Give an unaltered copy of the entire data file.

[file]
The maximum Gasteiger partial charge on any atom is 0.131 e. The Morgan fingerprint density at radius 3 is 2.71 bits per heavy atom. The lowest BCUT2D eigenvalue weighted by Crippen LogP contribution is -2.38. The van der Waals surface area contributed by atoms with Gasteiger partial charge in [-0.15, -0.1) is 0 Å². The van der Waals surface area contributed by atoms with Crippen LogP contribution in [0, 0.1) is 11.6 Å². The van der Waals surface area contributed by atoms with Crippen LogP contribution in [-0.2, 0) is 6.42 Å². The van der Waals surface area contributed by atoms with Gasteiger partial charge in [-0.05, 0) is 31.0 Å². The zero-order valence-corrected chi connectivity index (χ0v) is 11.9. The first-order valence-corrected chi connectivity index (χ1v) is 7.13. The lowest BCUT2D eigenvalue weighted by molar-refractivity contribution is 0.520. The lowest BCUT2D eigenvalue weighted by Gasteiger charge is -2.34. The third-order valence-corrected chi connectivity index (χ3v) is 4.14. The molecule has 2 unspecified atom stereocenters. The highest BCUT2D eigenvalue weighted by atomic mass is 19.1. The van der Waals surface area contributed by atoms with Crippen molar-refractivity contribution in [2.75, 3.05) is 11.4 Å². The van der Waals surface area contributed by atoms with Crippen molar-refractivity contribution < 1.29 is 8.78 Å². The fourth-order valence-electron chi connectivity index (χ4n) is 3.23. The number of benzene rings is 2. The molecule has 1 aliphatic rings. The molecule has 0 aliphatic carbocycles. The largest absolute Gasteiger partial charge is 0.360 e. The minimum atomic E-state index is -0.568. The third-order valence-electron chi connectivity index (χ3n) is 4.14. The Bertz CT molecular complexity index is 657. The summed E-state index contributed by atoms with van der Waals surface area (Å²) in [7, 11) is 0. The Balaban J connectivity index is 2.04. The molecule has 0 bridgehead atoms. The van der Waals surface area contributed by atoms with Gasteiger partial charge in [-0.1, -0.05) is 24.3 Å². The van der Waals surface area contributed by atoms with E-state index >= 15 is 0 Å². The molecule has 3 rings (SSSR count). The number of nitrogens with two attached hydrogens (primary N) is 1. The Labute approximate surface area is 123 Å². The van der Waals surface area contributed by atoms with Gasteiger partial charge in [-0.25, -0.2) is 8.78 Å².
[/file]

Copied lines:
The maximum Gasteiger partial charge on any atom is 0.131 e. The Morgan fingerprint density at radius 3 is 2.71 bits per heavy atom. The lowest BCUT2D eigenvalue weighted by Crippen LogP contribution is -2.38. The van der Waals surface area contributed by atoms with Gasteiger partial charge in [-0.15, -0.1) is 0 Å². The van der Waals surface area contributed by atoms with Crippen LogP contribution in [0, 0.1) is 11.6 Å². The van der Waals surface area contributed by atoms with Crippen LogP contribution in [-0.2, 0) is 6.42 Å². The van der Waals surface area contributed by atoms with Gasteiger partial charge in [-0.05, 0) is 31.0 Å². The zero-order valence-corrected chi connectivity index (χ0v) is 11.9. The first-order valence-corrected chi connectivity index (χ1v) is 7.13. The lowest BCUT2D eigenvalue weighted by molar-refractivity contribution is 0.520. The lowest BCUT2D eigenvalue weighted by Gasteiger charge is -2.34. The third-order valence-corrected chi connectivity index (χ3v) is 4.14. The molecule has 2 unspecified atom stereocenters. The highest BCUT2D eigenvalue weighted by atomic mass is 19.1. The van der Waals surface area contributed by atoms with Crippen molar-refractivity contribution in [2.75, 3.05) is 11.4 Å². The van der Waals surface area contributed by atoms with Crippen molar-refractivity contribution < 1.29 is 8.78 Å². The fourth-order valence-electron chi connectivity index (χ4n) is 3.23. The number of benzene rings is 2. The molecule has 1 aliphatic rings. The molecule has 0 aliphatic carbocycles. The largest absolute Gasteiger partial charge is 0.360 e. The minimum atomic E-state index is -0.568. The third-order valence-electron chi connectivity index (χ3n) is 4.14. The Bertz CT molecular complexity index is 657. The summed E-state index contributed by atoms with van der Waals surface area (Å²) in [7, 11) is 0. The Balaban J connectivity index is 2.04. The molecule has 0 bridgehead atoms. The van der Waals surface area contributed by atoms with Gasteiger partial charge in [-0.1, -0.05) is 24.3 Å². The van der Waals surface area contributed by atoms with E-state index >= 15 is 0 Å². The molecule has 3 rings (SSSR count). The number of nitrogens with two attached hydrogens (primary N) is 1. The Labute approximate surface area is 123 Å². The van der Waals surface area contributed by atoms with Gasteiger partial charge in [-0.25, -0.2) is 8.78 Å².